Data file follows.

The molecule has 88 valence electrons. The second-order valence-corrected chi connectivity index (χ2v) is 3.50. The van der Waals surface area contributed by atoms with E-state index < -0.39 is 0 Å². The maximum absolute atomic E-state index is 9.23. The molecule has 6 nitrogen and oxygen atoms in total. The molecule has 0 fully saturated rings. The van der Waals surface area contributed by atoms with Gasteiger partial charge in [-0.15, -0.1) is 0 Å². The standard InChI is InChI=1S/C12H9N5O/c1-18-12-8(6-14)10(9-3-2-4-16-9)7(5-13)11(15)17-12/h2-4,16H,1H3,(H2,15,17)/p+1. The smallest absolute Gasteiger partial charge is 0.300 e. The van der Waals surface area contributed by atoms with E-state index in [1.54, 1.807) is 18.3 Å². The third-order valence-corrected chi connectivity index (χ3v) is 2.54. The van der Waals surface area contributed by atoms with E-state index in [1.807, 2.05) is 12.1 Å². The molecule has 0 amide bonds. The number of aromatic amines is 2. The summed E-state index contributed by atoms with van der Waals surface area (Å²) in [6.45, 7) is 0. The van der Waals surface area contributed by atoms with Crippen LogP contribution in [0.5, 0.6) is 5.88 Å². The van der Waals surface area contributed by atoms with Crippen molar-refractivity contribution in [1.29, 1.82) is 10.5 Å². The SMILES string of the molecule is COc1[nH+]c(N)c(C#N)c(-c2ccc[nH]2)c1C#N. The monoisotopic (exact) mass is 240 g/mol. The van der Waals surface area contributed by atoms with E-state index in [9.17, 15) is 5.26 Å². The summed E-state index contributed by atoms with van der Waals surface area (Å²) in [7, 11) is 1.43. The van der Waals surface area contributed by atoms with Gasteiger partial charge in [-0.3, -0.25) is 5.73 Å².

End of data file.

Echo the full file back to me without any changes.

The molecule has 88 valence electrons. The second-order valence-corrected chi connectivity index (χ2v) is 3.50. The van der Waals surface area contributed by atoms with E-state index < -0.39 is 0 Å². The maximum absolute atomic E-state index is 9.23. The molecule has 6 nitrogen and oxygen atoms in total. The molecule has 0 fully saturated rings. The van der Waals surface area contributed by atoms with Gasteiger partial charge in [-0.15, -0.1) is 0 Å². The standard InChI is InChI=1S/C12H9N5O/c1-18-12-8(6-14)10(9-3-2-4-16-9)7(5-13)11(15)17-12/h2-4,16H,1H3,(H2,15,17)/p+1. The smallest absolute Gasteiger partial charge is 0.300 e. The van der Waals surface area contributed by atoms with E-state index in [1.54, 1.807) is 18.3 Å². The third-order valence-corrected chi connectivity index (χ3v) is 2.54. The van der Waals surface area contributed by atoms with E-state index in [1.807, 2.05) is 12.1 Å². The molecule has 0 amide bonds. The number of aromatic amines is 2. The summed E-state index contributed by atoms with van der Waals surface area (Å²) in [6.45, 7) is 0. The van der Waals surface area contributed by atoms with Crippen LogP contribution in [0.5, 0.6) is 5.88 Å². The van der Waals surface area contributed by atoms with Crippen molar-refractivity contribution in [1.29, 1.82) is 10.5 Å². The SMILES string of the molecule is COc1[nH+]c(N)c(C#N)c(-c2ccc[nH]2)c1C#N. The monoisotopic (exact) mass is 240 g/mol. The van der Waals surface area contributed by atoms with E-state index in [9.17, 15) is 5.26 Å². The summed E-state index contributed by atoms with van der Waals surface area (Å²) in [7, 11) is 1.43. The van der Waals surface area contributed by atoms with Gasteiger partial charge in [-0.3, -0.25) is 5.73 Å².